“Thank You” Review

by admin

Over time, Adventure Time has developed a habit of taking lesser-known characters or completely new ones and placing them in the spotlight. This is a daring move for any show, but Adventure Time consistently manages to do it successfully. In this particular episode, which was written and solo-boarded by Tom Herpich, we are introduced to another experimental storyline for this season (the first being Fionna and Cake). This episode opens up new possibilities for the series by focusing on characters who don’t have the ability to speak. Despite the fact that the direction of the episode is quite predictable, I find it truly remarkable. It sidelines Finn and Jake and fully embraces the potential of these silent characters.

The show was written and storyboarded by Tom Herpich, showcasing his creative vision and storytelling skills.

It’s challenging to pinpoint exactly what makes Thank You so captivating, but I believe much of it can be attributed to its captivating ambiance. With its quiet, solemn, and whimsical tone, the film offers a plethora of moments that may not be uproariously funny, but are incredibly charming. Observing the Snow Golem’s everyday life, from his avian alarm clock to his bowl filled with acorns and pears, is an absolute delight. While the Snow Golem may not possess a particularly strong personality, he embodies the essence of an eccentric everyman. He is introverted and cautious, yet undeniably friendly and likable. His bond with the fire pup is truly endearing, encompassing the full spectrum of emotions from initial distrust to genuine concern for the poor pup. The small moments shared between them, including the golem’s finger puppet show and the fire pup’s rather enthusiastic suckling on a cow’s udder, are simply wonderful.

Dee Bradley Baker and Pendleton Ward deliver an exceptional display of voice acting in this episode. Remarkably, Snow Golem and Fire Wolf communicate without any dialogue until the climax, yet their subtle expressive sounds drive the narrative forward with finesse. The frantic noises emitted by Snow Golem when he’s gripped by paranoia or distress are truly captivating, while the endearing cries and barks of the Fire Wolf pup melt the heart. Dee Bradley Baker’s uncanny ability to flawlessly imitate animals is truly awe-inspiring, solidifying his status as a legendary talent.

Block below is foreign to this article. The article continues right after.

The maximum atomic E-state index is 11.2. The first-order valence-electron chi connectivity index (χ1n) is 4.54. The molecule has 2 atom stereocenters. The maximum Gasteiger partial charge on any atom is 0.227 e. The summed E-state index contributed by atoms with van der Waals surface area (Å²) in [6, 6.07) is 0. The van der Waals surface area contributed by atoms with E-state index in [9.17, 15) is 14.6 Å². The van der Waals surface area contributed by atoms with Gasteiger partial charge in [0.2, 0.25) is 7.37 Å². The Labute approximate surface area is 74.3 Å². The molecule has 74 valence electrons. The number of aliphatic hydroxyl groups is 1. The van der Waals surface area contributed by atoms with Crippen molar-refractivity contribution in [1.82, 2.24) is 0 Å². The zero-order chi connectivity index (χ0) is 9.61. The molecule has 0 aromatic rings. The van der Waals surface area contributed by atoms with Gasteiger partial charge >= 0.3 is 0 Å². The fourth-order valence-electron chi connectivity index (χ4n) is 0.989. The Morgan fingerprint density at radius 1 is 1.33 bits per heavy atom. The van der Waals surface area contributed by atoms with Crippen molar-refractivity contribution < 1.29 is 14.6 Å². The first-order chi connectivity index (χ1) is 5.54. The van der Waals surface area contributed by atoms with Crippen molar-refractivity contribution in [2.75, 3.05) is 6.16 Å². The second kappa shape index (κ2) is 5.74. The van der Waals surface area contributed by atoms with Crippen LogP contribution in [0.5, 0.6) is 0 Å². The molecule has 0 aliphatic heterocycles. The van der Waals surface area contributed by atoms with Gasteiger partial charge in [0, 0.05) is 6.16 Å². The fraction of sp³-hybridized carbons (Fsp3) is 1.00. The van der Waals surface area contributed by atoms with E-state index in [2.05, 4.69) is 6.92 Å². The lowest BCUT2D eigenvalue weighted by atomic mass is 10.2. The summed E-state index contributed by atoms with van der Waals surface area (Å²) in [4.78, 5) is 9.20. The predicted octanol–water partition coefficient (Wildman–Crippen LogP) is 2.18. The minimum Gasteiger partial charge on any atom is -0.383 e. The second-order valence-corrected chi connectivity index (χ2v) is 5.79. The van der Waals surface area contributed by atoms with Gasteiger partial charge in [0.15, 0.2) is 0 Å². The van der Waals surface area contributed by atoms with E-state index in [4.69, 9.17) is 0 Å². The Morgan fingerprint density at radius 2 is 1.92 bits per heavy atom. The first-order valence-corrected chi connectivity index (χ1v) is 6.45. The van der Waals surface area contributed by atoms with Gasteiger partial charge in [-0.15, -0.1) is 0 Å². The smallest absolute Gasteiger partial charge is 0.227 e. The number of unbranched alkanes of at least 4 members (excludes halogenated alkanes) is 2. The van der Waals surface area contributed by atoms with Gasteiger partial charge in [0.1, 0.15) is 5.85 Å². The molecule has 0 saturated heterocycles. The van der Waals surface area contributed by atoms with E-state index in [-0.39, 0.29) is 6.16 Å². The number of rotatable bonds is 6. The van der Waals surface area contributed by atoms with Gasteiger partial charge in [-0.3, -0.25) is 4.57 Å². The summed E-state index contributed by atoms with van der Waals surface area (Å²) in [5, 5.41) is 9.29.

The show was written and storyboarded by Tom Herpich, showcasing his creative vision and storytelling skills.

This one is filled with an abundance of exquisite artwork and vibrant colors. Ghostshrimp once again showcases his exceptional talent, while Santino Lascano and Chris Tsirgiotis contribute their beautiful artwork as well. The Snow Golem’s house is impeccably designed, revealed to be a barn previously owned by humans in the promotional art. The Fire Kingdom makes its first major appearance, and although its design is slightly different, it remains visually stunning. The proximity of the Fire Kingdom and Ice Kingdom may seem odd, but it doesn’t detract from the overall episode. The background art captures breathtaking sunsets and the contrasting textures between snow and fire, along with top-notch animation quality. It’s evident that Herpich, the other storyboard artists, and animators poured their hearts into this episode. Even the simplest details, like a three-second clip of the Snow Golem walking, are given an extended walking cycle by Adam Muto, showcasing the team’s dedication and skill.

Once again, I am truly captivated by the serene and poignant atmosphere of this piece. The Snow Golem’s journey in navigating how to handle the fire pup is filled with countless tender moments, which encapsulate a seemingly simple yet pivotal situation that is delicately handled. Although the conclusion may be anticipated, it remains heartfelt. Particularly, the final minutes resonate deeply with me – witnessing the Snow Golem’s unwavering determination to put his own life at risk for the sake of a wolf he encountered just a day prior, and the humble reunion they share in the end. It serves as a charming conclusion to the episode, one that never fails to bring a smile to my face with each viewing.

The show was written and storyboarded by Tom Herpich, showcasing his creative vision and storytelling skills.

The presence of Finn, Jake, and Ice King in this episode feels somewhat forced. Their subplot in the background is acceptable, but removing them entirely wouldn’t make much of a difference. The only standout moment is when Finn sets aside his differences with Ice King at the end. However, overall, it feels like Finn and Jake are merely reiterating what we already know. The conflict and eventual resolution between fire wolves and snow golems is a well-established concept, and we don’t need any additional exposition. It’s a minor aspect that could be altered or completely removed to allow for more focus on the main characters. The only intriguing aspect is Jake wearing the Ice King’s crown without any adverse effects, which is likely due to the crown already having a host. Although this concept is explored in later episodes, this was the first instance of its introduction.

This is an absolute gem! It exudes the charm of a Pixar short, radiating with its own brand of uniqueness and breathtaking beauty. It’s no surprise that it was on the verge of an Oscar nomination. I am utterly enamored by the ambiance, the stunning artwork, the deep connection between the main characters, and the profound message it delivers. This masterpiece has opened up a world of possibilities for Adventure Time to explore the lives of other secondary characters, while also showcasing the incredible talent of solo-board writers. It stands tall among the greatest achievements and is a source of immense pride for the Adventure Time team, and rightfully so.

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